SNL reports that prices in ERCOT North markets “were done in the high $90s to low $100s for an average daily gain of more than $40, while off-peak power parcels saw value jump to near $70. Day-ahead prices also pushed higher, with values pegged in the high $90s, more or less in line with the next-day market.”

This came only a few days after SNL had written, “After reaching a near 18-month high average of $210.51 on Feb. 5, ERCOT North deals for Feb. 10 were marked from the mid-$50s to mid-$60s on Friday, off more than $50 on the day, with day-ahead markets for Saturday, Feb. 8, pegged in the mid-$50s, also off close to $50 on the day.”

This is exactly what we expect to see in a competitive market–dynamic pricing, with higher prices during periods of higher demand. The dynamic nature of price movements can change the market rapidly. And we are seeing just that in ERCOT, with companies taking plants out of mothballs and attempting to move turbines into Texas to take advantage of the opportunity for profit.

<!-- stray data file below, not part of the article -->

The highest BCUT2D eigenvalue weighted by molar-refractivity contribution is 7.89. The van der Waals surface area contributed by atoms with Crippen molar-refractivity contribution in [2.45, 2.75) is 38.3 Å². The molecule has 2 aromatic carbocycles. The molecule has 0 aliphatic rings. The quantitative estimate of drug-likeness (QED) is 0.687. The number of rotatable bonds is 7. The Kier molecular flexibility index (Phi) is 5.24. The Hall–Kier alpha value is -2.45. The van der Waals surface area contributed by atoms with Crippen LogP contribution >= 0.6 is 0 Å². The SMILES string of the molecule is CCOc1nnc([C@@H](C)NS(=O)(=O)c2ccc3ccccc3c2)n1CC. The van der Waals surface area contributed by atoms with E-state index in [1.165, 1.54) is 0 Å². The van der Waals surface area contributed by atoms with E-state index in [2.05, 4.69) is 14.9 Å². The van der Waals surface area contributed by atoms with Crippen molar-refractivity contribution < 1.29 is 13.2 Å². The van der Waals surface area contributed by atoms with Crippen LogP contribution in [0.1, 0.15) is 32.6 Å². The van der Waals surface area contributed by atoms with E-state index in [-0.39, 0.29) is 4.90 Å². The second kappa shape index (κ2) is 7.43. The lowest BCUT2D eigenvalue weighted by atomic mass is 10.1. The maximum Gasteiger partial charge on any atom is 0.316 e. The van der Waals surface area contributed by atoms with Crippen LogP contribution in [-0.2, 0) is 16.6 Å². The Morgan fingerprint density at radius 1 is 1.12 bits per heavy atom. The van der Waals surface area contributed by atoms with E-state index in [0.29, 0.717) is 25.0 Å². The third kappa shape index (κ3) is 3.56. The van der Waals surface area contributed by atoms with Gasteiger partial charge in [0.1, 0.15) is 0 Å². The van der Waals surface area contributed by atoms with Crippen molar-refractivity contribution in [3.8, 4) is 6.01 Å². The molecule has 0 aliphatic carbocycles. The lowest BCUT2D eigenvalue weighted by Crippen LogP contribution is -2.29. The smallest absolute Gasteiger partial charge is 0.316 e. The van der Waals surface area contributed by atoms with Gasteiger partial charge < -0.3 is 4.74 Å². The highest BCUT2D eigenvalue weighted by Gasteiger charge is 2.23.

Unfortunately, the dynamic nature of the actual Texas market is given the short shrift by the Brattle Group in its reports to the PUC. For instance, in its 2012 report, Brattle said, “An important qualification to these simulation results is that they assume only the current level of demand response,” dismissing the ever-changing nature of demand respond in Texas. 

Similarly, in the report it published last month, Brattle stated that its “estimates describe only long-term average prices at equilibrium. They do not describe this year or the next few years.” Brattle has to qualify its estimates like this, because the 11.5 percent reserve margin in Brattle’s theoretical market is far below the 14 to 20 percent reserve margins recently maintained in ERCOT. The upcoming reserve margin forecast from ERCOT will likely place reserve margins in the higher end of that range.

The Brattle Report provides solid evidence that Texas’ competitive electricity market is working well because even Brattle has to conclude that its forecast reserve margin exceeds what is necessary to maintain a reliable supply of electricity.